My Lords, this has been a positive and constructive debate. I start by thanking all the noble Lords and the noble Baroness for their kind words of welcome and congratulation. I consider it a privilege to be able to engage with noble Lords and, indeed, to re-establish some friendships and acquaintances from my time in the other place, particularly with the noble Lord, Lord Rowlands. Exactly 27 years ago this week—I am an anorak in this sort of thing—I served along with the noble Lord on my first Standing Committee in another place, which was considering the Petroleum Royalties (Relief) Bill. It certainly means a lot to me to be here and to engage with him again.
The noble Baroness, Lady Gale, suggested that I would, over time, get to realise that Welsh politics is different from Scottish politics. The learning curve has been very steep indeed but I had already appreciated that, although I am sure that there is still much more to learn. In fact, with the happy situation of belonging to a federal party along with my noble friends here, we have learnt from one another over a number of years how the body politic functions in different parts of our United Kingdom. I join the noble Lord, Lord Jones, in congratulating the noble Baroness on assuming Front-Bench duties. I rather suspect that there will be a number of occasions when we will be facing each other across the Dispatch Box, either in Grand Committee or in the Chamber, and I very much look forward to those encounters.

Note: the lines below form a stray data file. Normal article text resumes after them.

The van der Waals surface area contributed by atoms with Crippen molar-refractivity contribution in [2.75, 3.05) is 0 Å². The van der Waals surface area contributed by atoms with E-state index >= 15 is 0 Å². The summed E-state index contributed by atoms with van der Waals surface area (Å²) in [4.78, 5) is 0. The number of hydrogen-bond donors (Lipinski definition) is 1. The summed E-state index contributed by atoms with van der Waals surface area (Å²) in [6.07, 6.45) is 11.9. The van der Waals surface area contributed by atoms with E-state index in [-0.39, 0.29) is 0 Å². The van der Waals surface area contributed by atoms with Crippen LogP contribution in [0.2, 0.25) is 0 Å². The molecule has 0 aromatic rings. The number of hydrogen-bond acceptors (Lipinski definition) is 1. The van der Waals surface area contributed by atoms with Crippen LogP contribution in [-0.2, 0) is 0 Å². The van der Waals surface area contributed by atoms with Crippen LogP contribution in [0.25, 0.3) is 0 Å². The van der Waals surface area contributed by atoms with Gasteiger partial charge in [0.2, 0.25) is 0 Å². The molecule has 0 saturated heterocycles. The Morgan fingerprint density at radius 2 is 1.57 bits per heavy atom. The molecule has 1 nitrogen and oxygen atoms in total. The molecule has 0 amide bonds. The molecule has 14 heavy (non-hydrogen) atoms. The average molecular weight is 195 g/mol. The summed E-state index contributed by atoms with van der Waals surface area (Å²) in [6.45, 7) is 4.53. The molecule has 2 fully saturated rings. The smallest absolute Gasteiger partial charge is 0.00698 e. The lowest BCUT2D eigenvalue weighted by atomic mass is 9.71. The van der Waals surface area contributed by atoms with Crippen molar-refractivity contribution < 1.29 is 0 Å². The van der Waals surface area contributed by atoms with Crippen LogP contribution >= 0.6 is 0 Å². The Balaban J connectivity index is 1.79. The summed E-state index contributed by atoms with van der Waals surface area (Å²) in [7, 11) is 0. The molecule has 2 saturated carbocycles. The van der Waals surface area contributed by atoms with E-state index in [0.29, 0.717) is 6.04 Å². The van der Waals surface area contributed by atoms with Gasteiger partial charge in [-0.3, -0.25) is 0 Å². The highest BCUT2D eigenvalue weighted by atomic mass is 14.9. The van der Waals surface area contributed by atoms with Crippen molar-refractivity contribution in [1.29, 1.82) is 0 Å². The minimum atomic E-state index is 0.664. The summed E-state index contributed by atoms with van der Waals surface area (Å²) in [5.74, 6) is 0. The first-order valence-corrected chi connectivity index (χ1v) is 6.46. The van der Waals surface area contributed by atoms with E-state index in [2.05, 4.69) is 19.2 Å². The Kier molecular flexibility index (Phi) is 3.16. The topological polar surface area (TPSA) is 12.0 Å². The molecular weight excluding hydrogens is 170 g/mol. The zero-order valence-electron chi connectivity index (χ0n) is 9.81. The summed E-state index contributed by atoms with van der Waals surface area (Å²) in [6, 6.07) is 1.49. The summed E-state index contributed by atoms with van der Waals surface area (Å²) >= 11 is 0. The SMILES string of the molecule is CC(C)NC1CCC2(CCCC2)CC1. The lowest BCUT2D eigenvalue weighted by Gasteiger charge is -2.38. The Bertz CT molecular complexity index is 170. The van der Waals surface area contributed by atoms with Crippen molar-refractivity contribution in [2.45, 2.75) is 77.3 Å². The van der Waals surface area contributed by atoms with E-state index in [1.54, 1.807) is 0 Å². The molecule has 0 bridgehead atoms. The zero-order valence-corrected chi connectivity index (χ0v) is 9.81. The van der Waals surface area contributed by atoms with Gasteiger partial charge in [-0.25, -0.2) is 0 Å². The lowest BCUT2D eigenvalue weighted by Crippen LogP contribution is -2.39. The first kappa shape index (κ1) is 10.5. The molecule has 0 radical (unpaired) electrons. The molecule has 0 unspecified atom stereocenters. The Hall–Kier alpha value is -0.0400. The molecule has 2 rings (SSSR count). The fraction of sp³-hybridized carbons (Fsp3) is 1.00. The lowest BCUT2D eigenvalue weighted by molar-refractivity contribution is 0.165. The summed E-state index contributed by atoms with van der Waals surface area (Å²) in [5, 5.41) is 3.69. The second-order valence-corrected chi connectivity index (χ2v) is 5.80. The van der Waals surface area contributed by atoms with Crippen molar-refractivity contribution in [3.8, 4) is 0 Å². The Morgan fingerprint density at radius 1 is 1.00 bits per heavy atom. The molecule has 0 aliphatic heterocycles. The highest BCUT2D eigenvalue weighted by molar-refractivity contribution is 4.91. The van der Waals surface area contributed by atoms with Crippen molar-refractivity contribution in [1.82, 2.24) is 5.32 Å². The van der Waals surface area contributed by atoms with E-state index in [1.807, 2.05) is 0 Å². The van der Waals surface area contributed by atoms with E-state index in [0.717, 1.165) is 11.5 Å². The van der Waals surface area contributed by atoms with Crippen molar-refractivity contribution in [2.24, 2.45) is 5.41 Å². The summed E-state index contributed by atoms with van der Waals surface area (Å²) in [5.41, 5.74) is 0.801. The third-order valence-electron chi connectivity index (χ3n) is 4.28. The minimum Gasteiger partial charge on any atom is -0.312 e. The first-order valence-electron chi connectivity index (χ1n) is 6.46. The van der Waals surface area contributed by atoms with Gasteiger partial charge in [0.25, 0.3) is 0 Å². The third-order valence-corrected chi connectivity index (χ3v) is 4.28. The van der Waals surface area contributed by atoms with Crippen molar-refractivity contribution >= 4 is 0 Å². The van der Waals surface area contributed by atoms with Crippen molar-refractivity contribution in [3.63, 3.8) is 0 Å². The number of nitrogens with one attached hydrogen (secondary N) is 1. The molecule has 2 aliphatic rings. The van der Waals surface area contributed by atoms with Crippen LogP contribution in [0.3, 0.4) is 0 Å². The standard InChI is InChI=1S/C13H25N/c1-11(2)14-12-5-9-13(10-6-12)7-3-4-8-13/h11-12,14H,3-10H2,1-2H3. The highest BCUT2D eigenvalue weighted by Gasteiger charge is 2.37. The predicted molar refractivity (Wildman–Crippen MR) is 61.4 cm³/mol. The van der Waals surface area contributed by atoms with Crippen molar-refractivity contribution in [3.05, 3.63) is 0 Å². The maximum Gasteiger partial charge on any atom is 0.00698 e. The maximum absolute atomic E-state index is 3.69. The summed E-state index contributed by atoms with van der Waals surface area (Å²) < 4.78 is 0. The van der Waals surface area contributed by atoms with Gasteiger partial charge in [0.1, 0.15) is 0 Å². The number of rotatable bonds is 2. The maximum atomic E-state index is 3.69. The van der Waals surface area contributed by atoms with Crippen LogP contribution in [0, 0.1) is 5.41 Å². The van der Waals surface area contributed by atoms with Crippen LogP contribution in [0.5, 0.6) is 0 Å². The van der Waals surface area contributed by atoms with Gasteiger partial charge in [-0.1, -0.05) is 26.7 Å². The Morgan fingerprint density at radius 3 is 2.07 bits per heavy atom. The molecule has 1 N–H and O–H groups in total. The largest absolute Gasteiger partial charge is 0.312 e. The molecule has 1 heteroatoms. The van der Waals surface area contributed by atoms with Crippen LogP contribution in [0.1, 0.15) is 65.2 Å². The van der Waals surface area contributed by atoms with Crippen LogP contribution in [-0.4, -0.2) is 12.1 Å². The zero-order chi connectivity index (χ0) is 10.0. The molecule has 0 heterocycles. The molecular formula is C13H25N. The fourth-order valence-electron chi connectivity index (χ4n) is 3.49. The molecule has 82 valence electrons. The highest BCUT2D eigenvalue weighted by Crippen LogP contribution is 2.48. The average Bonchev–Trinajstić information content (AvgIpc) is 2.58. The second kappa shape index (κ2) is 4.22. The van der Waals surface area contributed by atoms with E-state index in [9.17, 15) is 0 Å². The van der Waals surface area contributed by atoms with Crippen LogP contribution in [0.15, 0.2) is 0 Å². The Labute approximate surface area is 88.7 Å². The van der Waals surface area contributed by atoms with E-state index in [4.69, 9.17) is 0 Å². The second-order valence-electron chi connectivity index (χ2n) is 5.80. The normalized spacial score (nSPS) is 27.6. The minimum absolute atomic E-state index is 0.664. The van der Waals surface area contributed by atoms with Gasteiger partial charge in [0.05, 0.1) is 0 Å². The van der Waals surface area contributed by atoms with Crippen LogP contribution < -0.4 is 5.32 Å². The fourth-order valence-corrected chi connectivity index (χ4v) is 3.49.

I welcome the fact that there has been broad agreement and support for the order. Perhaps I might respond to a number of the points raised. First, the noble Baroness, Lady Gale, made a point about the timing of the laying of the order. She asked why my honourable friend the Parliamentary Under-Secretary had apparently changed his position. We could always go into forensic detail about what happened when in the weeks of February and March. My understanding is that the order could have been laid before Parliament before the wash-up. It does not necessarily help us today to speculate on why that did not happen. The point is that, after a bit of a troubled history when another order fell foul of the Joint Committee on Statutory Instruments, we have an order today that has commanded support.
On the press comments in the Western Mail and the press release issued by the Wales Office, the statement in the press release made clear why there was an apparent change in position. Indeed, my honourable friend David Jones indicated to the Committee in the other place that he had had discussions with Jocelyn Davies and that there had been an agreement to excise the provisions relating to the right to buy from the order—let us recall that that was the position of the Welsh Affairs Committee in 2008. However, it was then discovered that, to make that change, with all the procedures that would go with it, it would not be possible to get the order through before the Summer Recess, as we wish to do in order to give the Welsh National Assembly an opportunity to pass legislation, if it wishes to take advantage of the order, before the election in 2011. This is an example of the Welsh National Government and this Government being able to discuss these things in a mature way and to come forward with the right solution. I hope that we will be able to take that forward by consenting to this order when it is put to the whole House.
The noble Baroness mentioned the importance of the Essex report, which I understand has been an important part of the thinking in the development of the strategy that the Government in Wales produced earlier this year. We hope that we can facilitate its implementation by passing this legislative consent order.